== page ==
I told Mae this morning that she will be moved to a new homeroom class when she returns to school this week.  The school sent home a form letter on Friday announcing that, based on test results, 3rd grade homeroom class makeup is being adjusted to better match the needs of students.  Mae fell into a funky mood right away.  She’s worried that she will be separated from the one friend that she’s made, and I understand.  Frankly, I’m worried about that too.  Mae has consistently been complaining about the general rudeness of the kids and requesting to go back to her old school.  On top of that, she continues to complain specifically about Gigi.  Mae said this morning that she has been trying to steer clear of Gigi because she continues to be mean and bossy.  Gigi, according to Mae, insists on sitting with her at lunch and trying to play with her.  Yet, Gigi says that she doesn’t like anything about Mae.  Two weeks ago, at aftercare, she gave Mae and another student the middle finger and said, “F*ck you.”  The aftercare director says that she called Gigi’s parents and sent a note home.

I’m so hoping this homeroom change doesn’t place Mae in the same class as Gigi.  I’ve been communicating with the school guidance counselor as well as the aftercare director about the girls’ interactions.  Both women have been very understanding of my concerns.  This past week, they both thought that things were mellowing out between the two girls.  I’m not sure what to think because Mae paints a different picture.  I do know for sure that it would be a setback for Mae if she is separated from the classmate who has become her friend and placed in the same environment with Gigi for several hours a day vs. just seeing her at lunch, recess, and aftercare.  One of those things would be bad.  Both?  I don’t even want to think about it hard.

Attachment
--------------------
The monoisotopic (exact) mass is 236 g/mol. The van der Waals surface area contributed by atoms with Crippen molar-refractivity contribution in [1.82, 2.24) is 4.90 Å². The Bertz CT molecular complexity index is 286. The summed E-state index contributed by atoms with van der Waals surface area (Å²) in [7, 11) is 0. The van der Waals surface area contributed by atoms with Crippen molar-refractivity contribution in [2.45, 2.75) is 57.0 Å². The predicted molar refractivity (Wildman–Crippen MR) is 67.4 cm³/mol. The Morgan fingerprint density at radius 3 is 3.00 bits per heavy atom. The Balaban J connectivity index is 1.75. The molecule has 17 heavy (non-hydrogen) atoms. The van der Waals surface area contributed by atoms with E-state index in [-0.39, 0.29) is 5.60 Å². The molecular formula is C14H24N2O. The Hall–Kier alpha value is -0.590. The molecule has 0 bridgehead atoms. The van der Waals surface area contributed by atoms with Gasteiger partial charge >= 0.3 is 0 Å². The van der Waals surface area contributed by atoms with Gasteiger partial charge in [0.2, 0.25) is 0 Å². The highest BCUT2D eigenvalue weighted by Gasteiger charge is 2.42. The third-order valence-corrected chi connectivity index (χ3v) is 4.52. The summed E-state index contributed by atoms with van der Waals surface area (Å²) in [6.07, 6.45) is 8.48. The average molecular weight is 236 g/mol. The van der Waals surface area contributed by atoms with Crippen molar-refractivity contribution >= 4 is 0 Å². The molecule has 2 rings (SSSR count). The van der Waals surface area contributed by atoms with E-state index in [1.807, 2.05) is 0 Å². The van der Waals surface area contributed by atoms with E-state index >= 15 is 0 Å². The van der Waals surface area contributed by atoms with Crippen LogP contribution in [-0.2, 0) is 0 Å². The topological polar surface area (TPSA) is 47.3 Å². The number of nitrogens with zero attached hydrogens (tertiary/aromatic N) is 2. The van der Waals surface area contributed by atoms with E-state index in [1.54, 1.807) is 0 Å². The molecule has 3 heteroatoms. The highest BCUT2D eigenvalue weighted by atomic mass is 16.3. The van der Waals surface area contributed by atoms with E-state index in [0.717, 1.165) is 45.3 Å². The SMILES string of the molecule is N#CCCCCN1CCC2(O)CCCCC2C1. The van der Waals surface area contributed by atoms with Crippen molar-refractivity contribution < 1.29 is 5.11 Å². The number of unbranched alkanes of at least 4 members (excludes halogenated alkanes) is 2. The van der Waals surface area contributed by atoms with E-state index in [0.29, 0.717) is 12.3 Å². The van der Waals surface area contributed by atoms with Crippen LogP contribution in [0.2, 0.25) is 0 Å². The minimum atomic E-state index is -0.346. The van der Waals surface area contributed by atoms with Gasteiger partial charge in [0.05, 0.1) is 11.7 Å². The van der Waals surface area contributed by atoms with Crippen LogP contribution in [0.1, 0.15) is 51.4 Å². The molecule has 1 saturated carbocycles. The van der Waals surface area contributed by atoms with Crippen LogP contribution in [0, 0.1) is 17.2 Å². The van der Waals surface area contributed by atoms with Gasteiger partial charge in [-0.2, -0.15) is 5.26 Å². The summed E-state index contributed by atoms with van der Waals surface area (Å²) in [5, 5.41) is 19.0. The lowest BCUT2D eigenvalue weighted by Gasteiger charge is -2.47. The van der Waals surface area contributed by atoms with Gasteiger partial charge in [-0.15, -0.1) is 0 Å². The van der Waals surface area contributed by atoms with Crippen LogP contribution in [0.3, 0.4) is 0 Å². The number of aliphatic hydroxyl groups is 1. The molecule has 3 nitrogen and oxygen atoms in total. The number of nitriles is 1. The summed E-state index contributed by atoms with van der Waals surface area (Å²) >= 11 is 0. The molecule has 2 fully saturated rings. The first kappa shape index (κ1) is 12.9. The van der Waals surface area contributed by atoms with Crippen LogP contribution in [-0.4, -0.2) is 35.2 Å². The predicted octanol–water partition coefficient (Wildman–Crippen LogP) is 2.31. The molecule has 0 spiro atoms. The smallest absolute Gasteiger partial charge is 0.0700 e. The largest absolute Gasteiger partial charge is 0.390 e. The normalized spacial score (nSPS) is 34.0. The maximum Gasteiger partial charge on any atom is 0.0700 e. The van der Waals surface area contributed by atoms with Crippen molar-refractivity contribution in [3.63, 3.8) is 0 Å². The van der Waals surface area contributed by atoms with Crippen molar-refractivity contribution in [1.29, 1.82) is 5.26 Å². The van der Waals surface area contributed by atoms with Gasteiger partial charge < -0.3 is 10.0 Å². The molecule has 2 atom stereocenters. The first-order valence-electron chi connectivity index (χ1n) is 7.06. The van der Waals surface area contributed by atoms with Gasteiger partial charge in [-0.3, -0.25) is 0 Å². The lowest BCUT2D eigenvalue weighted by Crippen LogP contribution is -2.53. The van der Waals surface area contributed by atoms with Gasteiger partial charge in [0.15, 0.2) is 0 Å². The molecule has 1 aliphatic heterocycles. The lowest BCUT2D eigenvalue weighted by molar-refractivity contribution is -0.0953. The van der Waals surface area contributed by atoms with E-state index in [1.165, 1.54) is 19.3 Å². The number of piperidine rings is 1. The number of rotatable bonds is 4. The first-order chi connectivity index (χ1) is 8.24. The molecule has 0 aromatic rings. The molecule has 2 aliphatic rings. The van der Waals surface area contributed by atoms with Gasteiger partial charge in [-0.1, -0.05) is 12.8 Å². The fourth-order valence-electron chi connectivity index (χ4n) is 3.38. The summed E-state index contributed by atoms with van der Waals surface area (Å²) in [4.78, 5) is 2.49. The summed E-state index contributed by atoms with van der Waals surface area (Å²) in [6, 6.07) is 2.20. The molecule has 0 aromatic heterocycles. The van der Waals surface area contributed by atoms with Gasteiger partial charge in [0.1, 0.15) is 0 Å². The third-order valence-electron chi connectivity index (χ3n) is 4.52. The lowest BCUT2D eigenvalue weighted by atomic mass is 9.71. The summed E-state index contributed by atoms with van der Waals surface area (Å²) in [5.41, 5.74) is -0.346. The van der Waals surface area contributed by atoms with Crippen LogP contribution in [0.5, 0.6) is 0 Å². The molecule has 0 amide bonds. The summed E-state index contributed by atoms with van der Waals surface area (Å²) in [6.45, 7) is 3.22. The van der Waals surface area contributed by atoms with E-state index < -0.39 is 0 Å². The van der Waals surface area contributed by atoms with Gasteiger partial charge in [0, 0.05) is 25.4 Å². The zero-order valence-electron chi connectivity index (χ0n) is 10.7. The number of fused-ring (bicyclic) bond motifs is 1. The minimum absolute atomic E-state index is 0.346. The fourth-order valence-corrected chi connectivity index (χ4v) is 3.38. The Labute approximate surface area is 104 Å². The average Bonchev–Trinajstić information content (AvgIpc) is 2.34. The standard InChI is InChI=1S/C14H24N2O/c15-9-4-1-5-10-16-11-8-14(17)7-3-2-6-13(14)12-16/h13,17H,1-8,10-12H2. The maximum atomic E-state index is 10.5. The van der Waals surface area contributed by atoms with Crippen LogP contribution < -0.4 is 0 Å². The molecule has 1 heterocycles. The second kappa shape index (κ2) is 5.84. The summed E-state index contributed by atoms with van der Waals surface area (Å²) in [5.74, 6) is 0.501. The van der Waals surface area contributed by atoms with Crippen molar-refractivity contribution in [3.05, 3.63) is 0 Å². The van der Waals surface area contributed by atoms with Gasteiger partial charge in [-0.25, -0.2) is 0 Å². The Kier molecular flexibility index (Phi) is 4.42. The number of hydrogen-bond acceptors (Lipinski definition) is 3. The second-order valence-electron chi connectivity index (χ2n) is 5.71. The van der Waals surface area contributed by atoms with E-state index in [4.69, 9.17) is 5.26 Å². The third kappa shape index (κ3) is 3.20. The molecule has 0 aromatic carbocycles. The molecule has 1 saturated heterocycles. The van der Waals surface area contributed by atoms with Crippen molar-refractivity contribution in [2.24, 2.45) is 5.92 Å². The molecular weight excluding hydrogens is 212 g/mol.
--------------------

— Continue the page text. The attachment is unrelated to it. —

School is closed tomorrow because of Hurricane Sandy.  When it reopens, my top priority is to see the class rosters.

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The Golden Ticket

True to his word, Dr. Mike mailed Mae’s evaluation report within two weeks of our February 24 follow-up visit, and we received it late last week. I am so, so grateful for his diligence. I think it was a wise decision to use Children’s National for the evaluation vs. a doctor in private practice. I had read on Mamapedia and elsewhere stories of parents who had been waiting weeks or months to receive a written report from a neuropsychologist or developmental pediatrician so that they could request services for their children with diagnoses like ADHD and Autism Spectrum Disorders (ASDs). The written report seems to be a Golden Ticket for things like access to insurance coverage and flexible spending accounts, or simply getting educators to recognize that there is a clinical explanation for a child’s behavior and not “bad parenting.” I read about mothers calling and calling doctors’ offices, and the frustration of being promised over and over again that they would get a written report. So, I’m sending a virtual thank you to Dr. Mike and Children’s National for being accountable.